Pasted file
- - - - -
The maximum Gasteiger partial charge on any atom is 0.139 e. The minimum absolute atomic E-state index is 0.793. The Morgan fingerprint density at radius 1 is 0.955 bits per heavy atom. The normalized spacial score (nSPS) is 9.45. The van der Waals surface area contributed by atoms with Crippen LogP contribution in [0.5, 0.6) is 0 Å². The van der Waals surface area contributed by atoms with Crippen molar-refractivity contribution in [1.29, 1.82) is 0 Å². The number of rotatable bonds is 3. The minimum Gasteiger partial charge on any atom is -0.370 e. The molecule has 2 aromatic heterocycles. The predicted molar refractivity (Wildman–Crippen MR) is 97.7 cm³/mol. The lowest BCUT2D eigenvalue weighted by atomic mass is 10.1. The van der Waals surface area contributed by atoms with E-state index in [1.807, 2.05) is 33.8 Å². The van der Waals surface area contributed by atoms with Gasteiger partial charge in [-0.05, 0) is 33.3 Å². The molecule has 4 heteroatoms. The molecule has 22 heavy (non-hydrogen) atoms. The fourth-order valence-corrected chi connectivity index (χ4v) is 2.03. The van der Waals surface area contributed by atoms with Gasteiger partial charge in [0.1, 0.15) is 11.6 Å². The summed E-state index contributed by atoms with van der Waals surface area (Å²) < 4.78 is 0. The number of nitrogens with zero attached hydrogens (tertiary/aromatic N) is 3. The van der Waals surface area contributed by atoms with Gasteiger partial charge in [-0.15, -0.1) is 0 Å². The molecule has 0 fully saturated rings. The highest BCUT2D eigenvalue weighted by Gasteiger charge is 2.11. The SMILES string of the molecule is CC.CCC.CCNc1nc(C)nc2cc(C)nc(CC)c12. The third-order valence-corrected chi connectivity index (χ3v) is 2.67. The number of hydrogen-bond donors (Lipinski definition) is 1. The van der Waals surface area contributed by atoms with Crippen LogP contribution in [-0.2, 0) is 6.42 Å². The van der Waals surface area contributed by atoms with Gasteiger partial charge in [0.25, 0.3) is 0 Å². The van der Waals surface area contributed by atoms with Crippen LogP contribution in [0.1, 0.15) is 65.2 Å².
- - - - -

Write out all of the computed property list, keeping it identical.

The maximum Gasteiger partial charge on any atom is 0.139 e. The minimum absolute atomic E-state index is 0.793. The Morgan fingerprint density at radius 1 is 0.955 bits per heavy atom. The normalized spacial score (nSPS) is 9.45. The van der Waals surface area contributed by atoms with Crippen LogP contribution in [0.5, 0.6) is 0 Å². The van der Waals surface area contributed by atoms with Crippen molar-refractivity contribution in [1.29, 1.82) is 0 Å². The number of rotatable bonds is 3. The minimum Gasteiger partial charge on any atom is -0.370 e. The molecule has 2 aromatic heterocycles. The predicted molar refractivity (Wildman–Crippen MR) is 97.7 cm³/mol. The lowest BCUT2D eigenvalue weighted by atomic mass is 10.1. The van der Waals surface area contributed by atoms with E-state index in [1.807, 2.05) is 33.8 Å². The van der Waals surface area contributed by atoms with Gasteiger partial charge in [-0.05, 0) is 33.3 Å². The molecule has 4 heteroatoms. The molecule has 22 heavy (non-hydrogen) atoms. The fourth-order valence-corrected chi connectivity index (χ4v) is 2.03. The van der Waals surface area contributed by atoms with Gasteiger partial charge in [0.1, 0.15) is 11.6 Å². The summed E-state index contributed by atoms with van der Waals surface area (Å²) < 4.78 is 0. The number of nitrogens with zero attached hydrogens (tertiary/aromatic N) is 3. The van der Waals surface area contributed by atoms with Gasteiger partial charge in [-0.15, -0.1) is 0 Å². The molecule has 0 fully saturated rings. The highest BCUT2D eigenvalue weighted by Gasteiger charge is 2.11. The SMILES string of the molecule is CC.CCC.CCNc1nc(C)nc2cc(C)nc(CC)c12. The third-order valence-corrected chi connectivity index (χ3v) is 2.67. The number of hydrogen-bond donors (Lipinski definition) is 1. The van der Waals surface area contributed by atoms with Crippen LogP contribution in [-0.2, 0) is 6.42 Å². The van der Waals surface area contributed by atoms with Gasteiger partial charge in [0.25, 0.3) is 0 Å². The van der Waals surface area contributed by atoms with Crippen LogP contribution in [0.1, 0.15) is 65.2 Å².